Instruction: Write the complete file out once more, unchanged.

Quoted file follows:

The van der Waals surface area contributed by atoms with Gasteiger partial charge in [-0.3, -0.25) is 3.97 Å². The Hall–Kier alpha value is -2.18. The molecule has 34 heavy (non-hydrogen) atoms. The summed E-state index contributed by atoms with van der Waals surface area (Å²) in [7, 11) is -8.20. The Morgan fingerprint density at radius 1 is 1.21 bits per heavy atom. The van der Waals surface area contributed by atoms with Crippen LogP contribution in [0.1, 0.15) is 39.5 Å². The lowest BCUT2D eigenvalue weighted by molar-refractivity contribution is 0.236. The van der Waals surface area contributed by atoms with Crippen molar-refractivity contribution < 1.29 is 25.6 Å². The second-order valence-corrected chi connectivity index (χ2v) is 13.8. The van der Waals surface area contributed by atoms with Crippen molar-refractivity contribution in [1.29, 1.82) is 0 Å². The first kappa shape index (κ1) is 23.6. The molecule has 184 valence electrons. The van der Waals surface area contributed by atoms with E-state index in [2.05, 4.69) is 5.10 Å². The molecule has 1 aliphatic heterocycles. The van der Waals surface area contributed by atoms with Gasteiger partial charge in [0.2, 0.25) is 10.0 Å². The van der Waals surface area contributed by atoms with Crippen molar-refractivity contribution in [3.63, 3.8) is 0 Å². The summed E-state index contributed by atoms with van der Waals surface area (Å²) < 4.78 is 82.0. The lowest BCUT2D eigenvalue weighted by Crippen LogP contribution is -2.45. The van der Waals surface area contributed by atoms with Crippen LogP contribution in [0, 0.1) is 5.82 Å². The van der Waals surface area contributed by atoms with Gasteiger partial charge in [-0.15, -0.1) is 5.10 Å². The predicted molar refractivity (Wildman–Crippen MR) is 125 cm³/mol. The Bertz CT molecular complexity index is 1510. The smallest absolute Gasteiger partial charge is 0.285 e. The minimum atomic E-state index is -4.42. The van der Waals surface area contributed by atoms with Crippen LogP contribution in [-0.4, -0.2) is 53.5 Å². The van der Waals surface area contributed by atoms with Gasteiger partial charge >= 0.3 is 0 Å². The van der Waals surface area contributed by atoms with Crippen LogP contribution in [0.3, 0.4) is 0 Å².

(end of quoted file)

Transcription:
The van der Waals surface area contributed by atoms with Gasteiger partial charge in [-0.3, -0.25) is 3.97 Å². The Hall–Kier alpha value is -2.18. The molecule has 34 heavy (non-hydrogen) atoms. The summed E-state index contributed by atoms with van der Waals surface area (Å²) in [7, 11) is -8.20. The Morgan fingerprint density at radius 1 is 1.21 bits per heavy atom. The van der Waals surface area contributed by atoms with Crippen LogP contribution in [0.1, 0.15) is 39.5 Å². The lowest BCUT2D eigenvalue weighted by molar-refractivity contribution is 0.236. The van der Waals surface area contributed by atoms with Crippen molar-refractivity contribution < 1.29 is 25.6 Å². The second-order valence-corrected chi connectivity index (χ2v) is 13.8. The van der Waals surface area contributed by atoms with Crippen molar-refractivity contribution in [1.29, 1.82) is 0 Å². The first kappa shape index (κ1) is 23.6. The molecule has 184 valence electrons. The van der Waals surface area contributed by atoms with E-state index in [2.05, 4.69) is 5.10 Å². The molecule has 1 aliphatic heterocycles. The van der Waals surface area contributed by atoms with Gasteiger partial charge in [0.2, 0.25) is 10.0 Å². The van der Waals surface area contributed by atoms with Crippen molar-refractivity contribution in [3.63, 3.8) is 0 Å². The summed E-state index contributed by atoms with van der Waals surface area (Å²) < 4.78 is 82.0. The lowest BCUT2D eigenvalue weighted by Crippen LogP contribution is -2.45. The van der Waals surface area contributed by atoms with Crippen LogP contribution in [0, 0.1) is 5.82 Å². The van der Waals surface area contributed by atoms with Gasteiger partial charge in [-0.15, -0.1) is 5.10 Å². The predicted molar refractivity (Wildman–Crippen MR) is 125 cm³/mol. The Bertz CT molecular complexity index is 1510. The smallest absolute Gasteiger partial charge is 0.285 e. The minimum atomic E-state index is -4.42. The van der Waals surface area contributed by atoms with Crippen LogP contribution in [-0.4, -0.2) is 53.5 Å². The van der Waals surface area contributed by atoms with Gasteiger partial charge >= 0.3 is 0 Å². The van der Waals surface area contributed by atoms with Crippen LogP contribution in [0.3, 0.4) is 0 Å².